This would include all rules except for the unacceptable_task_bundle rule in the attestation_task_bundle package. The other rules in the attestation_task_bundle would be included.

  • YAML

  • JSON

configuration:
  exclude:
    - attestation_task_bundle.unacceptable_task_bundle
sources:
  - policy:
      - oci::quay.io/enterprise-contract/ec-release-policy:latest
    data:
      - git::https://github.com/enterprise-contract/ec-policies//example/data
{
    "configuration": {
        "exclude": ["attestation_task_bundle.unacceptable_task_bundle"]
    }
    "sources": [
        {
            "policy": ["oci::quay.io/enterprise-contract/ec-release-policy:latest"],
            "data": ["git::https://github.com/enterprise-contract/ec-policies//example/data"]
        }
    ]
}

Specifying that certain tests should be non-blocking

This example shows how to specify that the Enterprise Contract is allowed to pass even if certain tests failed or didn’t complete.

  • YAML

  • JSON

configuration:
  exclude:
    - test:get-clair-scan
    - test:clamav-scan
sources:
  - policy:
      - oci::quay.io/enterprise-contract/ec-release-policy:latest
    data:
      - git::https://github.com/enterprise-contract/ec-policies//example/data
{
    "configuration": {
        "exclude": ["test:get-clair-scan", "test:clamav-scan"]
    }
    "sources": [
        {
            "policy": ["oci::quay.io/enterprise-contract/ec-release-policy:latest"],
            "data": ["git::https://github.com/enterprise-contract/ec-policies//example/data"]
        }
    ]
}

Including only some rules from a package

You can specify both include and exclude to pick out just the rules you want.

This example specifies that only the unacceptable_task_bundle rule from the attestation_task_bundle package should be included. The other rules in the attestation_task_bundle would be excluded.

Notice the higher specificity include rule takes precedence over the exclude rule in this example.

  • YAML

  • JSON

configuration:
  include:
    - *
    - attestation_task_bundle.unacceptable_task_bundle
  exclude:
    - attestation_task_bundle.*
sources:
  - policy:
      - oci::quay.io/enterprise-contract/ec-release-policy:latest
    data:
      - git::https://github.com/enterprise-contract/ec-policies//example/data
{
    "configuration": {
        "include": ["*", "attestation_task_bundle.unacceptable_task_bundle"],
        "exclude": ["attestation_task_bundle.*"]
    }
    "sources": [
        {
            "policy": ["oci::quay.io/enterprise-contract/ec-release-policy:latest"],
            "data": ["git::https://github.com/enterprise-contract/ec-policies//example/data"]
        }
    ]
}

Data Sources

Some of the Enterprise Contract policy rules, defined in the ec-policies git repository, rely on certain data values when evaluated. For example, a policy rule exists to ensure all the parent container images used during the build process have been retrieved from an acceptable registry. The list of acceptable registries is a data value. This type of data is called Rule Data.

In addition to policy rules, the ec-policies git repository also defines values for Rule Data, see rule_data.yml . As a user, you can provide a custom data source with modified Rule Data allowing the same policy rules to be used to best fit your use cases.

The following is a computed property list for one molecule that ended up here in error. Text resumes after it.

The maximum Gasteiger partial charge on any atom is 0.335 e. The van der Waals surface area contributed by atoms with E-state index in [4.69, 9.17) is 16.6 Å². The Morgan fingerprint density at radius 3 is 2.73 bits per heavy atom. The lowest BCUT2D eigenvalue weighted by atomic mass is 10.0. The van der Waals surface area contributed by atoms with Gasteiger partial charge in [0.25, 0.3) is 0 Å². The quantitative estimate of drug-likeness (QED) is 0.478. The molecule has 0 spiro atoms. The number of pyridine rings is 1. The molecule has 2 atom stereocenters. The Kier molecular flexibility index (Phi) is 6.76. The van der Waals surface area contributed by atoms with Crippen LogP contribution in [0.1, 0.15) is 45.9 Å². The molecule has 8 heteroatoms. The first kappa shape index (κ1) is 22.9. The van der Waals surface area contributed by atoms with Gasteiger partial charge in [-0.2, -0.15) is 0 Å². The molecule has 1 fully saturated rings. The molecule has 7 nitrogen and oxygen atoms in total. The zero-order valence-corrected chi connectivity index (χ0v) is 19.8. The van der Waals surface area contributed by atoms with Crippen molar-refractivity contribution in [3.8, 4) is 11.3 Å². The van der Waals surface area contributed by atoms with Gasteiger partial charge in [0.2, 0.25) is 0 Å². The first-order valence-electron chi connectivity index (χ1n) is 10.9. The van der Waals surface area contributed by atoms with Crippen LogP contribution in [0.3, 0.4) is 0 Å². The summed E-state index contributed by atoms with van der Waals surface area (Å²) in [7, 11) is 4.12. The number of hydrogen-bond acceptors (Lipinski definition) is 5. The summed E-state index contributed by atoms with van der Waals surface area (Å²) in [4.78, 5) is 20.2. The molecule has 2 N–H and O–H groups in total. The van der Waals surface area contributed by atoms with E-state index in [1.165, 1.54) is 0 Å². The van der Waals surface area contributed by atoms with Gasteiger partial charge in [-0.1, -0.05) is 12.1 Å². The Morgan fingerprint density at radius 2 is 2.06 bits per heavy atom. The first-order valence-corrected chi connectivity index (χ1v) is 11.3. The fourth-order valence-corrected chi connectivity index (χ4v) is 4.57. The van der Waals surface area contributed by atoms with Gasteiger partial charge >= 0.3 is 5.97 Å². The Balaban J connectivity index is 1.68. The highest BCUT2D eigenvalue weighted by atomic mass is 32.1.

There are different ways to create a custom data source. The simplest form is to copy the example/data directory of the ec-policies git repository to your own repository, and change the values of rule_data.yml. Then, simply provide your repo as a data source. For example:

  • YAML

  • JSON

sources:
  - policy:
      - git::https://github.com/enterprise-contract/ec-policies.git//policy
    data:
      - git::https://github.com/enterprise-contract/ec-policies//example/data
{
    "sources": [
        {
            "policy": ["git::https://github.com/enterprise-contract/ec-policies.git//policy"],
            "data": ["git::https://github.com/enterprise-contract/ec-policies//example/data"]
        }
    ]
}

It is also possible to provide an OPA bundle as a data source, for example:

  • YAML

  • JSON

sources:
  - policy:
      - git::https://github.com/enterprise-contract/ec-policies.git//policy
    data:
      - oci::quay.io/lucarval/policy-data:latest
{
  "sources": [
    {
      "policy": ["git::https://github.com/enterprise-contract/ec-policies.git//policy"],
      "data": ["oci::quay.io/lucarval/policy-data:latest"]
    }
  ]
}
If the data source contains policy rules, those will be ignored.
When providing a data source, you must provide the full set of required data values. The full set depends on which policy rules are included in your policy configuration. See examples at data/rule_data.yml.
It’s also possible to add an additional data source containing rule data defined under the rule_data_custom top level key. Data under this key will take precedence over data defined under the rule_data top level key. So, for example you could use the default data source and still define your own values for allowed_registry_prefixes by adding a second data source that includes a file such as:
  • YAML

  • JSON

sources:
  - policy:
      - git::https://github.com/enterprise-contract/ec-policies.git//policy
    data:
      - oci::quay.io/lucarval/policy-data:latest
    ruleData:
      rule_data_custom:
        allowed_registry_prefixes:
          - trusted-registry.io/trusted-images/
          - docker.io/acme-company/
{
  "sources": [
    {
      "policy": ["git::https://github.com/enterprise-contract/ec-policies.git//policy"],
      "data": ["oci::quay.io/lucarval/policy-data:latest"]
      "ruleData": {
        "rule_data_custom": {
          "allowed_registry_prefixes": [
            "trusted-registry.io/trusted-images/",
            "docker.io/acme-company/"
          ]
        }
      }
    }
  ]
}